Roaming Around Mexico, State of Yucatan


March 2, 2019

Stopping off for a few days in Valladolid between Tulum and Merida just seemed to make sense. And when we started researching the town and seeing the Instagram posts for it we were even happier with the decision. It is a super mellow town with ice cream colors and quite a bit to pack in to the three days we stayed there. 

Getting to Valladolid is easy using the ADO bus from Tulum or Merida. And if you are a Mexican Resident and have an INAPAM card the ride is half price. It drops you off at a very central bus station and since the town is small, depending on where your hotel is you can probably drag your suitcase there like we did. 

We chose Casa Marlene, a block and a half off the main square, for our base and were thrilled with the choice. Incredibly nice people in all facets of the hotel, a great included breakfast to start your day, big comfortable rooms and a refreshing pool to top things off. If you are headed to Valladolid and want to book please think about using our affiliate link (above) at no extra cost to you.

If the pool doesn’t give you enough water time and you feel a cenote is needed Cenote Zaci, a good half-in and half-out one, is right in the middle of town, along with a few others in the surrounding area. 

The first full day we were there we hooked up with Free Walking Tour Valladolid, look for the red umbrellas in the main square in front of the cathedral at 10am and 4:30pm. We did the morning tour which included the wonderful mercado where we had a few taste tests and learned about some of the Mayan foods. Cesar our guide was a wealth of information, spoke great English and was a pleasure to be around. The tour, as the name says, is free but tip well. They deserve it. Plan on a bit less than 2 hours.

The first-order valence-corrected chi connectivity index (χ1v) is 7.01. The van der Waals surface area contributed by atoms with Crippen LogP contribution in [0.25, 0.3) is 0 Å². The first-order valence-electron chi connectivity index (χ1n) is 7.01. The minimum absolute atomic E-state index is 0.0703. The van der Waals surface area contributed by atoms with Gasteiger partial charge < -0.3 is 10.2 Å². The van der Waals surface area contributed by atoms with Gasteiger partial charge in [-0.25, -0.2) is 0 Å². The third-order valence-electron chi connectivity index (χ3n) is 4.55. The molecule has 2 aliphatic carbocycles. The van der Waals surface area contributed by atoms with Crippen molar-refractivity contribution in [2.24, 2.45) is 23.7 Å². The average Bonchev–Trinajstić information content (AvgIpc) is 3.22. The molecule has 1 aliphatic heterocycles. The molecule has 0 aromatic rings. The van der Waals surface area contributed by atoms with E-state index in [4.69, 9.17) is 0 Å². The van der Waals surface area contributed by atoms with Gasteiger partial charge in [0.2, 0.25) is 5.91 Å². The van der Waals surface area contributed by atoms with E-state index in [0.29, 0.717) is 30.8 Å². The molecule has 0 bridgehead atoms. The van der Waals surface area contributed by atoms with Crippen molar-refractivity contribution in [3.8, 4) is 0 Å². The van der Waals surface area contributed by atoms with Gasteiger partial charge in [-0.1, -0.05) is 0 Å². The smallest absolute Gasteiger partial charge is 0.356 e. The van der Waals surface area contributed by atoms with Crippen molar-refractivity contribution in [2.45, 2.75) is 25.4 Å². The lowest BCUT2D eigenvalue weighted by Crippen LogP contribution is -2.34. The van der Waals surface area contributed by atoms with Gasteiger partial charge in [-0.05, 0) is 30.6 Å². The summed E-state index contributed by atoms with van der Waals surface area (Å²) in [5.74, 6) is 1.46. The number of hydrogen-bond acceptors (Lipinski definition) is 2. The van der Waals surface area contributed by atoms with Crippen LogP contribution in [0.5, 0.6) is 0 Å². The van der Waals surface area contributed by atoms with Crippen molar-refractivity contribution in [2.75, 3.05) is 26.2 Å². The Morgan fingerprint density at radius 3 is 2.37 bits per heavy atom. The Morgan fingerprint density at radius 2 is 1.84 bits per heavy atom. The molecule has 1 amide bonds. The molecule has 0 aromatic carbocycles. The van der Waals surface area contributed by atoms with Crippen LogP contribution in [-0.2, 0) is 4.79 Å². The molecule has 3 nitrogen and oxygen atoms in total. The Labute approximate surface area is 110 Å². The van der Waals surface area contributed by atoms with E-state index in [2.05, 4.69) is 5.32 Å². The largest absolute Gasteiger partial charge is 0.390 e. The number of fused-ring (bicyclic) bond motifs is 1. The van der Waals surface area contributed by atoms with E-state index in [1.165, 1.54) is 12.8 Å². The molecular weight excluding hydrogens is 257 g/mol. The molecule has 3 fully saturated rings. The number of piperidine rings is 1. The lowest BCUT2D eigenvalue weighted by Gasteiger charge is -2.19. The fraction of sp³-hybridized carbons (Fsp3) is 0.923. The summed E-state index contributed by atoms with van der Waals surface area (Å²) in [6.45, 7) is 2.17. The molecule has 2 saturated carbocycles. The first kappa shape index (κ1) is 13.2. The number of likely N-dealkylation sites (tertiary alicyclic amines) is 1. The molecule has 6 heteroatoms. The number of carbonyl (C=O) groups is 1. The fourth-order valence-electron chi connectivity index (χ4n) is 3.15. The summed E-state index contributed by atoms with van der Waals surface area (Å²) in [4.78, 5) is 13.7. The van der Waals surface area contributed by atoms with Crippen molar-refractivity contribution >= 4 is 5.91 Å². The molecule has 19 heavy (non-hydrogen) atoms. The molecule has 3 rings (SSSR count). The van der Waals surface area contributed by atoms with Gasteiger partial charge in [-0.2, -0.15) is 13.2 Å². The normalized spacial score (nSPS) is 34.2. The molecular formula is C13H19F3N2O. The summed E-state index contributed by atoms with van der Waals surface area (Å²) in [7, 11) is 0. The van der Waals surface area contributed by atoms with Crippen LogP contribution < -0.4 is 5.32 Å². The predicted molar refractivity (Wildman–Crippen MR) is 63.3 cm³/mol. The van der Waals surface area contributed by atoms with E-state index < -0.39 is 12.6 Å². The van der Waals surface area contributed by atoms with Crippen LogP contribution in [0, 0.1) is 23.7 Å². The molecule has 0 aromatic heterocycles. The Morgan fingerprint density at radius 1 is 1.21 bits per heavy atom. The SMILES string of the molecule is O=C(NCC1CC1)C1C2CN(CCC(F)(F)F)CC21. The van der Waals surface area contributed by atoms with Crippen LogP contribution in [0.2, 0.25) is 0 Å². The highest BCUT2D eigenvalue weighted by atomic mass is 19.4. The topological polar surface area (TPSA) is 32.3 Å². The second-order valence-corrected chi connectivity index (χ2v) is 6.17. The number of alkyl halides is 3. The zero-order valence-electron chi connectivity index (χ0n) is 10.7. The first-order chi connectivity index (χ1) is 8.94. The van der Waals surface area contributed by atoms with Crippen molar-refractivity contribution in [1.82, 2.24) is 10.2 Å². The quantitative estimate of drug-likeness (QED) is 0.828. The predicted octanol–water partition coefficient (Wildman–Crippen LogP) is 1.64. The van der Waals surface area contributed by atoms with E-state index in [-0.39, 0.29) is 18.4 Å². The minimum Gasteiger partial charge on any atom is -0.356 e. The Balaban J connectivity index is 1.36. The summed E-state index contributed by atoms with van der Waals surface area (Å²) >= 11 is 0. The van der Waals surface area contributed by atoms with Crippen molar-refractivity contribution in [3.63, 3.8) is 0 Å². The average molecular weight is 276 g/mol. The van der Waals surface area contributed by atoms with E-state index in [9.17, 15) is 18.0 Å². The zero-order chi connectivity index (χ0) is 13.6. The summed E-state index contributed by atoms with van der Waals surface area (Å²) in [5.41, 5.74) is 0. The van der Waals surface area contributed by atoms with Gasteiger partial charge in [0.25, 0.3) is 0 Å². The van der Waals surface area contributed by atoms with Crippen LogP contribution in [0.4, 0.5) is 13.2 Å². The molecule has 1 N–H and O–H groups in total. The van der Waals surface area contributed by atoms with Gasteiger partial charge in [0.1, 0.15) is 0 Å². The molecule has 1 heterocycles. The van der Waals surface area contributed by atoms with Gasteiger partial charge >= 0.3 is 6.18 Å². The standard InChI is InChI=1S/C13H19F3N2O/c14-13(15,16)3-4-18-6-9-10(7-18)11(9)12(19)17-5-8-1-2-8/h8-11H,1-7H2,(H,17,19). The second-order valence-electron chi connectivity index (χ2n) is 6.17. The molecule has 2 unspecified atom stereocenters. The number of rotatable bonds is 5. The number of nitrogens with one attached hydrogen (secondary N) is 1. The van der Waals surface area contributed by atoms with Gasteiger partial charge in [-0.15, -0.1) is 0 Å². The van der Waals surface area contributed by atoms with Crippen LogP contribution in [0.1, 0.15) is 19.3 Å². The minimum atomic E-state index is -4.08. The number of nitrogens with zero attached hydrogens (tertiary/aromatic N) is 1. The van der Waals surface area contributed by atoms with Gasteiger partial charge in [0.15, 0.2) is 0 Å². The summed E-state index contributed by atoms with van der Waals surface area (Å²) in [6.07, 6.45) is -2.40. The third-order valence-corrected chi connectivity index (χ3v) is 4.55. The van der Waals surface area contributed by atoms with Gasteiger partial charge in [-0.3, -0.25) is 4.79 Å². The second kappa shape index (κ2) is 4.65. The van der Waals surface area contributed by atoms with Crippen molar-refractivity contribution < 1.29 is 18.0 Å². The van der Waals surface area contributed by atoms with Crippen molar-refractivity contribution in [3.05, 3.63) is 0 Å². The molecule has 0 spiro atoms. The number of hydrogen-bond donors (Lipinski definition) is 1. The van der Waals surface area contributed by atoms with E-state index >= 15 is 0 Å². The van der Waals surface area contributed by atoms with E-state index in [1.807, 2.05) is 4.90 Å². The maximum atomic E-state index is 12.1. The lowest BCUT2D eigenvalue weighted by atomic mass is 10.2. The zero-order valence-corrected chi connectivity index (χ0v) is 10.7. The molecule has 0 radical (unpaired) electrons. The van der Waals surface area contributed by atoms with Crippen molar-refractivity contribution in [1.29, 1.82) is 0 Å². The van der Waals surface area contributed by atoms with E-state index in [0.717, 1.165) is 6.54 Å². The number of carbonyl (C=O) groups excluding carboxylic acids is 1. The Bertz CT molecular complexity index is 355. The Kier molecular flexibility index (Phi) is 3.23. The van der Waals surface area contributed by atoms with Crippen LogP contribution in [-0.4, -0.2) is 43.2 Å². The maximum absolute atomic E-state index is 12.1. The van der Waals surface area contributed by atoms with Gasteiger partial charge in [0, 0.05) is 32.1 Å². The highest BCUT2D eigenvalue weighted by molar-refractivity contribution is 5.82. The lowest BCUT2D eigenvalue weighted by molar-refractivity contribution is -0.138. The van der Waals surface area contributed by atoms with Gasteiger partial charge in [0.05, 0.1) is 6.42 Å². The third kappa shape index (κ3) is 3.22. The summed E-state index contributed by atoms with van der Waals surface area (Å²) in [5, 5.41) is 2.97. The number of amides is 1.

Another must do is Casa de Los Venados, a half block from the main square by the Palacio Municipal. This is a private home with an absolutely amazing collection of over 3,000 pieces of Mexican folk art. You must take a tour and these usually run at 10, 11:30 am and 1pm and are in English and Spanish and take a bit over an hour. They do move quickly. No reservation is required and there is not a cost to visit per se, but a donation (100pesos each) is suggested and well worth giving since it goes to various community and charity projects. The owner John Ventnor meets every tour and gives some insight to the works the donations help. Not only is the art collection worth seeing, the house is beautiful too!!

Our friends Susan Paige and Mayer Schacter who own Galeria Antontinilco in San Miguel de Allende told us to visit and we are so glad we listened to them. 

Calazada de Los Frailes is the main picturesque street and leads down to the Convent de San Bernadino de Siena. Definitely visit at night (9pm for Spanish and 9:20pm for English) when video mapping of the history of Valladolid is done on the convent outer walls. Spectacular!!! If you haven’t seen video mapping before this is a nice place to start. It is free to see and lasts about 15 minutes.

We went back to the convent the next day to check out the inside, but personally I would give this a miss. If you do go in it is only 30pesos, 15pesos with the INAPAM card if you are a Mexican Resident over 60 like I am.

The Municipal Mercado is really worth a visit and can be seen on the Free Walking Tour Valladolid as mentioned above. If you don’t take the tour you can check it out anyways. Although small it is a mass of beautiful produce, sweets, toys and handicraft. Check out the ricados, or rubs used in Yucatan cooking. They are fantastic. This is one of our favorite markets in Mexico.

Our favorite place to eat was El Atrio del Mayab on the main square with its  lovely back garden and fabulous Yucatan food, including the famous Cochinita Pibil, at a reasonable price. We actually went twice during our stay, we liked it that much. Another good place was La Cantina Restaurant y Bar also on the main square a few doors away from El Atrio. We went our first night when El Atrio seemed to be closed and before we knew about it. And lastly we went to Casa Canato Cultural 1910 for dinner one night. Even if you chose not to eat here check out the cool artwork. It is a trippy place and reminded us a bit of being in Rajasthan, India when we were sitting on the rooftop area. A bit pricey for some just ok food. 

Two and a half days in Valladolid was the perfect amount of time and as mentioned was a great little stopping point if you don’t want to do Tulum to Merida all in one day and we would highly recommend it. If you visit, let us know how it went. 

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